#include
    #include
    #include

    int main()
    {
    for (;;) {

    unsigned int seed = time(NULL);
    srand(seed);


    float random = rand()%10000;

    printf("Randon Number: %f\n", random);
    // printf("Time seed : %f\n", seed);
    system("PAUSE");
    }


    }


    Disable or delete the srand() function, and the compiler will complain. Now try to change the seed value to ANY number you want. When you run the code, you will see that it will ALWAYS generate the same number. Now, if you leave time(NULL), you will have different values in each loop.

    ReplyDelete
    Replies
    1. I understand the formula :) thanks for explaining though! but what im saying is, no matter how calling Rand functions in the background, if i give it -10000 to 10000 im going to get a number in between those 2 places, then i would encrypt your data lets say with that number. So where in this would a date or time factor in?

      Delete
  4. This would be possible, but a difficult task indeed! To make this simpler lets use an example:

    Lets say we reversed the CryptoDefense dropper and found this is the function it uses to generate a random number to encrypt your files:

    _randomSeed = Exact current date and time converted to a integer

    public long rand()
    {
    _randomSeed = _randomSeed*1103515245 + 12345;
    return _randomSeed/65536 % 32768;
    }

    Now if this was really the function, to reproduce your RSA key, all we would need is the exact date and time you were infected. The reason this works is because no matter what machine this runs on, it will always produce the same random number if the seed is always the same. So lets say he doesn't return a range of numbers, but yet just the result of the function (which is still quite a good generator because time is always changing). Lets assume the seed he uses is the current time difference in milliseconds from epoch (to keep things simple)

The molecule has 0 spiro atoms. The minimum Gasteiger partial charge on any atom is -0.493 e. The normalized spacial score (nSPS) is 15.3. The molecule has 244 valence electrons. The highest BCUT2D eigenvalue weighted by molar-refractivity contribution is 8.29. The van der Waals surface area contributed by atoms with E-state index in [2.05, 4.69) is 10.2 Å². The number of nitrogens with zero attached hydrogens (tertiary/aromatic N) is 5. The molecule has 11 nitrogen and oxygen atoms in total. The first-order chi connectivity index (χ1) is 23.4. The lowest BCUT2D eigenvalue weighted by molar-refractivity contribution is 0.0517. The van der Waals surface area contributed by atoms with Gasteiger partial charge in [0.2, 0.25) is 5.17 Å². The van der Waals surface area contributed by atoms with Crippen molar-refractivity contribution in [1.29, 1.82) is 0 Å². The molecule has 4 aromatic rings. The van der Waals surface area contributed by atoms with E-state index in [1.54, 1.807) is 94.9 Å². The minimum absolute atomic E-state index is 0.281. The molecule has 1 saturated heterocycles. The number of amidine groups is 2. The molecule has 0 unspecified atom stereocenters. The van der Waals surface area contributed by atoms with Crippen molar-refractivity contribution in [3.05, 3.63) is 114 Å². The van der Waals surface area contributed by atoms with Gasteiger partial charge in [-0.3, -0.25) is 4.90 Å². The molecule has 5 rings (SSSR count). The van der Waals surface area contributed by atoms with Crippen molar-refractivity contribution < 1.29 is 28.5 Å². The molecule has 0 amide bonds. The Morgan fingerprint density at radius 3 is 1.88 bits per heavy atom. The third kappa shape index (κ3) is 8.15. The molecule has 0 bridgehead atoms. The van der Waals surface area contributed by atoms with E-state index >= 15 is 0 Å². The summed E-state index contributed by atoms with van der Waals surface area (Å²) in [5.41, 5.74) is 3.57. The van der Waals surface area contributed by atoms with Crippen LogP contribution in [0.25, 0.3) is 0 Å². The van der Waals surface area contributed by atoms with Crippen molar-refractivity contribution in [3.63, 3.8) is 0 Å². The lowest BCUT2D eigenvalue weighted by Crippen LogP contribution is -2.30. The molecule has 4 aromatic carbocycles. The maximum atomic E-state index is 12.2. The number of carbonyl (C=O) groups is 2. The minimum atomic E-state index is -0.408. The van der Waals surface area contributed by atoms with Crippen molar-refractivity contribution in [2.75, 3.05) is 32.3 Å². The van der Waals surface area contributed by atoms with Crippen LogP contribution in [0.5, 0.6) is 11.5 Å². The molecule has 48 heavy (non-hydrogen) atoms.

private long _randomSeed = 1395577148000; (1395577148000 at time of writing)

    public long rand()
    {
    _randomSeed = _randomSeed*1103515245 + 12345;
    return _randomSeed/65536 % 32768;
    }

    Every time you run this the first result will always be 29513 (Again this is only an example.) So now we would take this result and make a RSA key from it, thus giving you the correct key to decrypt your files.

    This will be quite a difficult task though. We would need the correct random function from the dropper, and if the function uses a range it would prove even more difficult. Not to mention you would need the EXACT time the decryption started. And this is even if he does use the current date as a seed.

    Though nothing is impossible ;)

    ReplyDelete
  5. Thanks, DecryptorFixer: Honestly, I couldn't have explained it better on my own! ;)

    ReplyDelete
  6. I finally managed to get on the website where they ask for 500$US to get our files decrypted. I can see a screening of my computer at the exact moment I got infected (with exact time as well) so I now know exactly where I got infected. They even offered to decrypt a single file as a test. I tried it and it worked. Can't load any more documents, I have to pay first. I copied everything, let me know if it can be of any help.

    ReplyDelete
  7. Your video makes sense to me and seems very plausible, but the question I have is, where does the Decrypter executable you run from your desktop folder come from?

    ReplyDelete
    Replies
    1. It was a sample provided by someone who unfortunately had to pay the ransom.

      Delete